Javascript for info-style navigation - Final report

by Mathieu Lirzin — ven. 25 août 2017

I spent this summer working on the implementation of the features available of the info program and info-mode in Emacs to the Web browser using Javascript. Those features includes the regexp search, the index search, and an efficient keyboard-centric user interface. The code for this project is accessible via the gsoc-2017 branch of the Texinfo Git repository.

git clone
cd texinfo
git checkout gsoc-2017

Next, you can run the build instructions from the README to build the GNU Kawa and GNU Hello manuals that has been used as examples for this project. Additionally you can access the live demo of those examples here and there.

Implemented features

Most of the keyboard shortcuts available in the info program have been implemented. They can be listed with the ? key or the when clicking on the ? button on the top right of the page.

Basic navigation

The [ and ] keys allow the user to navigate the manual linearly. The order of navigation is deduced from the table of content which is present in the index.html. The n and p keys allow navigating through the different sections of the same level and are based on the links that are statically present on each page.

Menu navigation

When the current page contains a menu it is possible to use the m key to access to it using the keyboard. Completions are available in browsers that support the <datalist> element.

Index search

Manuals often contains index entries that allow accessing a specific section of the manual using the corresponding keyword. This is possible to access them via the keyboard using the i key. Like for the menu navigation completions are available in Web browsers that support the <datalist> element.

Global search

Instead of searching through a predefined set of keywords like in the index search, it is possible to search an arbitrary word with the s key. The search is done across all the pages in order until one page matches the query. When a page matches the query, it becomes the current page and the string matching the query is highlighted. When the query fails an error message is displayed.

Technical details

I will present shortly the main technical challenges of this project. You can read the previous reports to get more details on those challenges and learn about the issues I faced.

Using iframes

The Javascript UI uses the one page per node output of makeinfo. This has been done to allow fetching the pages as needed which has the benefit in a network context to not have to download the whole manual before being able to use it. This is particularly important for big manuals like the Kawa one. The display of those pages is done using iframes which doesn't depend on the use of a Web server like AJAX calls. It was important to allow users use the Javascript UI via the file:// protocol. The difficulty of using iframes with such protocol, is that it requires using the Message API for communicating between the browsing contexts. This work has been based on the prototype made by Per Bothner.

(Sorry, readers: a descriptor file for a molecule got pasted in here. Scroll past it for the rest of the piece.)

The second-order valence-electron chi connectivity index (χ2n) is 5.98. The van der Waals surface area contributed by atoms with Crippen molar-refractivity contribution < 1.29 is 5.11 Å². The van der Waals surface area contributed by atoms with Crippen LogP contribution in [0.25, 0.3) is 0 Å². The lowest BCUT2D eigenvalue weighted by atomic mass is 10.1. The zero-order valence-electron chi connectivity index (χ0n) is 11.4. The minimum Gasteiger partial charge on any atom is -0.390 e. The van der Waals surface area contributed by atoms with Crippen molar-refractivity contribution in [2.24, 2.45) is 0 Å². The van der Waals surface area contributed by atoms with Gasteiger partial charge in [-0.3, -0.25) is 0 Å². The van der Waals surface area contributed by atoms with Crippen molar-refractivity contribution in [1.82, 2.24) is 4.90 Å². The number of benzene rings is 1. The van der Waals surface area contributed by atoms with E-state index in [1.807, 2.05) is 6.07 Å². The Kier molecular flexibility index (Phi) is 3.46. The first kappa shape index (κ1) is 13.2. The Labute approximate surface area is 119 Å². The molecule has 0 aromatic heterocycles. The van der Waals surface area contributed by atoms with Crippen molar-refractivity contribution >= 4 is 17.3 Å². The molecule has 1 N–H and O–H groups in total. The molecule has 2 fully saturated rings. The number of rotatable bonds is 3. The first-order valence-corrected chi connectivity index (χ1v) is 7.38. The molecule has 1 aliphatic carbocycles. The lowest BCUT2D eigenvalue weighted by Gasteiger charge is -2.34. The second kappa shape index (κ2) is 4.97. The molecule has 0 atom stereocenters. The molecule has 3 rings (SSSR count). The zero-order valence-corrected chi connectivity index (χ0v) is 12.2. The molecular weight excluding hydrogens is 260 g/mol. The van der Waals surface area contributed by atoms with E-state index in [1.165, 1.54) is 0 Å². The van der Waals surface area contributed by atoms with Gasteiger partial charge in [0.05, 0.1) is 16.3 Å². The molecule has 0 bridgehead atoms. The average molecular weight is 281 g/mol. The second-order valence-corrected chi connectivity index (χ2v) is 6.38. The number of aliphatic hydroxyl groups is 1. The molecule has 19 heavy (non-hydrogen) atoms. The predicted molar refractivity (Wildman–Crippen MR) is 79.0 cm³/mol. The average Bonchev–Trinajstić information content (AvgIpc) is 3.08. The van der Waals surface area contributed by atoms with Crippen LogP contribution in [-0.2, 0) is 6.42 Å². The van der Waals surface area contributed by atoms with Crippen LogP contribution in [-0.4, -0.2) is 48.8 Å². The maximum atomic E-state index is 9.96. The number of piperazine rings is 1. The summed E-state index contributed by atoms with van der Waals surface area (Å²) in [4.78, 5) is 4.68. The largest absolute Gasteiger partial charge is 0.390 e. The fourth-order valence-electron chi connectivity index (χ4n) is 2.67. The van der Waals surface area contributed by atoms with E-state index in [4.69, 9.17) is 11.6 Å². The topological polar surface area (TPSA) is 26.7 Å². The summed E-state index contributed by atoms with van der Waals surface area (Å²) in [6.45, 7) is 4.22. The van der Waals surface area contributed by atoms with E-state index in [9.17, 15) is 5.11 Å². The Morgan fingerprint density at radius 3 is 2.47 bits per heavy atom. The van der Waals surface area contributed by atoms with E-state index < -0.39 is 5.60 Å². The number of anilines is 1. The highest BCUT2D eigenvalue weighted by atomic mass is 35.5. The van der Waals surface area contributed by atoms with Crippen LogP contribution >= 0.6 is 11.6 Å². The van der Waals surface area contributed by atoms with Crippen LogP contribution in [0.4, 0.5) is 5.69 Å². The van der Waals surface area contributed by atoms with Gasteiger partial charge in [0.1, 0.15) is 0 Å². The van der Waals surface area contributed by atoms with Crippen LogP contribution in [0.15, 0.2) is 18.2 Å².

Transparent integration with links

Even if the pages are loaded in a iframe context, we want to be able to access the Javacript UI from every page and not only from "index.html". Additionaly displaying the URL of the current iframe in the URL bar provides shorter and simpler URLs that are easier to share. All of this has been enabled by the use of the History API.

Adaptation to the makeinfo output

The first part of this project has been done using a complicated build process based on XML and XSL transformation provided by Docbook. One optional goal of this project was to adapt the Javascript code, to make it work directly with the output of makeinfo --html. This has been successfully achieved.


Initially I have been using some tools allowing me to separate my code in different modules and to use ECMAScript 2017 syntax. However those tools were heavily tied to the Node Package Manager (NPM). The associated distribution paradigm doesn't accomodate well with the GNU Build System and the GNU GPL requirements. As a consequence I choose to drop them and transition towards a monolithic script written in portable ECMAScript 5. Even if NPM is not involved in the build process anymore, it can still be used for developer tools such as a linter and a type checker.


The portability is really important in our use case. As a consequence, I have spent some amount of time testing with older browsers. A fallback to basic HTML navigation has been added to support old browsers. The detection of browsers capabilities has been done using feature tests provided by Modernizr.


This project has not being merged in Texinfo SVN repository yet. However it should happen in the following months. Regarding the missing features, probably the most notable one is the absence of support of Regular expression in the global search. Additionally the use of the space bar and backspace keys for navigation has not been investigated.

I would like to thank my mentors Gavin Smith and Per Bothner for their guidance and dedication. Being able to spend my summer on this project has been a pleasant experience that allowed me to become more familiar with JavaScript and Web programming in general.